Harrison receives his flu shot from nurse Karyn Jacob while his mom, Jacqueline Blackwell, looks on. (Fraser Health)

Harrison receives his flu shot from nurse Karyn Jacob while his mom, Jacqueline Blackwell, looks on. (Fraser Health)

Don’t go viral: Lower Mainland health officials urge public to get flu shot

Vaccines are free for young kid, the elderly and those in contact with at-risk populations

Two Lower Mainland health authorities are teaming up to make sure everyone in the region gets the flu shot this fall.

In a Monday news release, Fraser Health and Vancouver Coastal Health said getting a flu shot could protect people with compromised immune systems.

“This is one of those times when ‘going viral’ is not cool,” said Dr. Aamir Bharmal, medical health officer for Fraser Health. “Instead, help protect vulnerable members of our communities including infants, young children, pregnant women, and people with underlying health conditions, by getting your flu shot.”

Vancouver Coastal Health medical health officer Dr. Meena Dawar said getting the flu might not be a big deal for most people, but young kids, pregnant women, the elderly and anyone with a compromised immune system could end up seriously ill, in the hospital, or worse.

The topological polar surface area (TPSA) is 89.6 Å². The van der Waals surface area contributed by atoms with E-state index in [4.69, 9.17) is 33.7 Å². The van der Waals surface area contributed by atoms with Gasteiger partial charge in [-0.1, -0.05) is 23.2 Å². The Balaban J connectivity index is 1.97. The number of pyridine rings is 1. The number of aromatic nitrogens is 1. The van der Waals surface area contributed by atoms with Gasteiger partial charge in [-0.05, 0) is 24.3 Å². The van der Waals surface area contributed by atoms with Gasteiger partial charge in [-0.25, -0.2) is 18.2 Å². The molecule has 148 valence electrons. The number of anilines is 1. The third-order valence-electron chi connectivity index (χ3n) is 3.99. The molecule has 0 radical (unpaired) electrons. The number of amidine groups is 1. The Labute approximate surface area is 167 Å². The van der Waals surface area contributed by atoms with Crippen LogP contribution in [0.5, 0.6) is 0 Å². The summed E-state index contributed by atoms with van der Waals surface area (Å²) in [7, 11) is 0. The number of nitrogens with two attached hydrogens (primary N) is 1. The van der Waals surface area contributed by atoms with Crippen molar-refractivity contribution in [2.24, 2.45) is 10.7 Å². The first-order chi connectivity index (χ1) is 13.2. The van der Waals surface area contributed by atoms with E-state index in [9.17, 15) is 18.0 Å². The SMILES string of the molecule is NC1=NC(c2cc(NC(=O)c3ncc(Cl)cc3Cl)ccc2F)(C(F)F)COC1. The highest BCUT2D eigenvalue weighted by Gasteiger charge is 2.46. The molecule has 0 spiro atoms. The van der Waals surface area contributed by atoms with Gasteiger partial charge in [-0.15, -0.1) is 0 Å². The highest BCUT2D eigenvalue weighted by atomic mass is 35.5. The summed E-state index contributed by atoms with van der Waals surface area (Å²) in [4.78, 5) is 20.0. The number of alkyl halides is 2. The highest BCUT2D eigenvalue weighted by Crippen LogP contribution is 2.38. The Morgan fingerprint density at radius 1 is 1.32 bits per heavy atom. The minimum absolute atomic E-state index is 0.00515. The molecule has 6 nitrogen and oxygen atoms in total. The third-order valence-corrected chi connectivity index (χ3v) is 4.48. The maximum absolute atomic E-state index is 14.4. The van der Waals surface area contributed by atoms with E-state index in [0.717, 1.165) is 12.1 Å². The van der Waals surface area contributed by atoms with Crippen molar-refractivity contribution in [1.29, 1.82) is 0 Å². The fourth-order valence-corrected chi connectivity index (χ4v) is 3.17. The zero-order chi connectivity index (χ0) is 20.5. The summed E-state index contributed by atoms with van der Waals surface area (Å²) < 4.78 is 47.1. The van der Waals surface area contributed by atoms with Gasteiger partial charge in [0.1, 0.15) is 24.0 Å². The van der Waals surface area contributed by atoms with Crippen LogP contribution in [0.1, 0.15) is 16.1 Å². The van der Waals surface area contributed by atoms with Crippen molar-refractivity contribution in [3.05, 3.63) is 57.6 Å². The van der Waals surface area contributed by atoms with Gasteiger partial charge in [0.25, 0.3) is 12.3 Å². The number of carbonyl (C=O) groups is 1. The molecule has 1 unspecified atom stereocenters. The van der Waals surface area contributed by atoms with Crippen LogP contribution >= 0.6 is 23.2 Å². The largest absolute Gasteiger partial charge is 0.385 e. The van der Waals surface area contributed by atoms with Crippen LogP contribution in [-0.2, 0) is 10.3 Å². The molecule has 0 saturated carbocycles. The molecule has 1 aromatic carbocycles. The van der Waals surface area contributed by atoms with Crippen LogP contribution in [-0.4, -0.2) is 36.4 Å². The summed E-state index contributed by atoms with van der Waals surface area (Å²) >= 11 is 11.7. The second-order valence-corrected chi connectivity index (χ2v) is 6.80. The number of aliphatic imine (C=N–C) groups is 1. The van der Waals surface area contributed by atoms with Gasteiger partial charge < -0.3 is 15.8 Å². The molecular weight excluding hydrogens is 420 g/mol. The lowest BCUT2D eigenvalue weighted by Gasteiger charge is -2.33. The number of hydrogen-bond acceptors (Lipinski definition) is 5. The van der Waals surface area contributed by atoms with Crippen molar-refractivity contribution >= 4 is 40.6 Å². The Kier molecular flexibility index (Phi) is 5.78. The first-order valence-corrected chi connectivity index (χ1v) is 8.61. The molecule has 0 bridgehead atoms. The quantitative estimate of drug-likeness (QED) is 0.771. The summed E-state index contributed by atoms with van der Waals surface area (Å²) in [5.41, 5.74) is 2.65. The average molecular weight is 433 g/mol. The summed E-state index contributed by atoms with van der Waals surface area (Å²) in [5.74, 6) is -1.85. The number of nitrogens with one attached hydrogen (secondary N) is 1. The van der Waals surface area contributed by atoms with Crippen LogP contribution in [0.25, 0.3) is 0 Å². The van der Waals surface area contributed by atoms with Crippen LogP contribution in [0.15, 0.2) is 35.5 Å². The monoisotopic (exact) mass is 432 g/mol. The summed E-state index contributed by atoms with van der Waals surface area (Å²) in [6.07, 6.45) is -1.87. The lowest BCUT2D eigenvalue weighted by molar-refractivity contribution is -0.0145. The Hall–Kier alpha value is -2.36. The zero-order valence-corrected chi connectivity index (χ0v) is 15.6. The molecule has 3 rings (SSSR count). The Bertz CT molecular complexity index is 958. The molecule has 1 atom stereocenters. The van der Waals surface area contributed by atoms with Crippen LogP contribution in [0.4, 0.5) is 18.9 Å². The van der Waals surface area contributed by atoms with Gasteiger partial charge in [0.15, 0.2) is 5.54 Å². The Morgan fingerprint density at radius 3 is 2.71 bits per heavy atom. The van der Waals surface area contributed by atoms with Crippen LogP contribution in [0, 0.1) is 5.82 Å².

Everyone six months of age or older is encouraged to get the vaccine. The shots are free for kids five and under, seniors 65 years old and older, pregnant women, Indigenous people, and people with chronic health conditions or compromised immune systems. Those who work or live with others who are more at risk and visitors to health care facilities can also get a free vaccine.

As of Dec. 1, any visitor to a Vancouver Coastal Health or Fraser Health facility will need to wear a mask if they have not gotten the flu shot. The nasal mist version of the vaccine is not available in Canada this year.

READ MORE: Everything you need to know before getting the flu shot


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